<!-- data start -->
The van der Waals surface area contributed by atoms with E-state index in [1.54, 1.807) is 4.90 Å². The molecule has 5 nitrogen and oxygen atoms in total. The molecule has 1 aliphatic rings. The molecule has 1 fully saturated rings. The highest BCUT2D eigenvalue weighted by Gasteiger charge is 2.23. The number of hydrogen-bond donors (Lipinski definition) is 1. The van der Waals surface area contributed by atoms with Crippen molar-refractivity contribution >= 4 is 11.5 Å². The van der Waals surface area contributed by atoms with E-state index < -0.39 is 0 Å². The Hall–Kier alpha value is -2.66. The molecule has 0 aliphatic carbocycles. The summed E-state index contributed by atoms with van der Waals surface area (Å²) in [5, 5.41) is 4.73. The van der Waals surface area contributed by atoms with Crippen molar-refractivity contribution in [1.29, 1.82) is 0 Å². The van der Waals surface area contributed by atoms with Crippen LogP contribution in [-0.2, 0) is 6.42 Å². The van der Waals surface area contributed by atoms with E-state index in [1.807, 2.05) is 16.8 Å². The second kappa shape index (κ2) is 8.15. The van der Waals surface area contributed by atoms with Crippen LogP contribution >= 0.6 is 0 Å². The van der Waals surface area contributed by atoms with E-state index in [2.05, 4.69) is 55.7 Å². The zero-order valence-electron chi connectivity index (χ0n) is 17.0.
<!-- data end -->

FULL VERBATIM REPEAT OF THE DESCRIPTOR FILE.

The van der Waals surface area contributed by atoms with E-state index in [1.54, 1.807) is 4.90 Å². The molecule has 5 nitrogen and oxygen atoms in total. The molecule has 1 aliphatic rings. The molecule has 1 fully saturated rings. The highest BCUT2D eigenvalue weighted by Gasteiger charge is 2.23. The number of hydrogen-bond donors (Lipinski definition) is 1. The van der Waals surface area contributed by atoms with Crippen molar-refractivity contribution >= 4 is 11.5 Å². The van der Waals surface area contributed by atoms with E-state index < -0.39 is 0 Å². The Hall–Kier alpha value is -2.66. The molecule has 0 aliphatic carbocycles. The summed E-state index contributed by atoms with van der Waals surface area (Å²) in [5, 5.41) is 4.73. The van der Waals surface area contributed by atoms with Crippen molar-refractivity contribution in [1.29, 1.82) is 0 Å². The van der Waals surface area contributed by atoms with Crippen LogP contribution in [-0.2, 0) is 6.42 Å². The van der Waals surface area contributed by atoms with E-state index in [1.807, 2.05) is 16.8 Å². The second kappa shape index (κ2) is 8.15. The van der Waals surface area contributed by atoms with Crippen LogP contribution >= 0.6 is 0 Å². The van der Waals surface area contributed by atoms with E-state index in [2.05, 4.69) is 55.7 Å². The zero-order valence-electron chi connectivity index (χ0n) is 17.0.